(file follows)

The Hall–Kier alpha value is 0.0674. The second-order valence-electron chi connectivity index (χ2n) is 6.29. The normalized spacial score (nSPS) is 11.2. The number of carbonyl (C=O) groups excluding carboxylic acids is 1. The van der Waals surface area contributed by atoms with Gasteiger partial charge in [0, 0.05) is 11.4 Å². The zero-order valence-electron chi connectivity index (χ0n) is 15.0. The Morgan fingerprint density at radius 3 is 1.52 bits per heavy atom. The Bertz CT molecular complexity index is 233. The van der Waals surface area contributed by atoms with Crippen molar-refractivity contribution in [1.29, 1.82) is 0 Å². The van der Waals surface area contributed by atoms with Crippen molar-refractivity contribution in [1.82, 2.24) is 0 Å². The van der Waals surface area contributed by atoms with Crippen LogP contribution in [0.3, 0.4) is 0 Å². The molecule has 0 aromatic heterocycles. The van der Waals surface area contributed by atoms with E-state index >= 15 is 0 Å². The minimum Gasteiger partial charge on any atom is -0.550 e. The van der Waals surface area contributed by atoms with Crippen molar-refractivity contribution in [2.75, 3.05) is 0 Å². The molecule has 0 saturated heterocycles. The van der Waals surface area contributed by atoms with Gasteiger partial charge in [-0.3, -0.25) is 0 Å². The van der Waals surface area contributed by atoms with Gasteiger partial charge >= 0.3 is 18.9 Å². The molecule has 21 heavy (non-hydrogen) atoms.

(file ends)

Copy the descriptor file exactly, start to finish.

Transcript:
The Hall–Kier alpha value is 0.0674. The second-order valence-electron chi connectivity index (χ2n) is 6.29. The normalized spacial score (nSPS) is 11.2. The number of carbonyl (C=O) groups excluding carboxylic acids is 1. The van der Waals surface area contributed by atoms with Gasteiger partial charge in [0, 0.05) is 11.4 Å². The zero-order valence-electron chi connectivity index (χ0n) is 15.0. The Morgan fingerprint density at radius 3 is 1.52 bits per heavy atom. The Bertz CT molecular complexity index is 233. The van der Waals surface area contributed by atoms with Crippen molar-refractivity contribution in [1.29, 1.82) is 0 Å². The van der Waals surface area contributed by atoms with Crippen molar-refractivity contribution in [1.82, 2.24) is 0 Å². The van der Waals surface area contributed by atoms with Crippen LogP contribution in [0.3, 0.4) is 0 Å². The molecule has 0 aromatic heterocycles. The van der Waals surface area contributed by atoms with E-state index >= 15 is 0 Å². The minimum Gasteiger partial charge on any atom is -0.550 e. The van der Waals surface area contributed by atoms with Crippen molar-refractivity contribution in [2.75, 3.05) is 0 Å². The molecule has 0 saturated heterocycles. The van der Waals surface area contributed by atoms with Gasteiger partial charge in [-0.3, -0.25) is 0 Å². The van der Waals surface area contributed by atoms with Gasteiger partial charge >= 0.3 is 18.9 Å². The molecule has 21 heavy (non-hydrogen) atoms.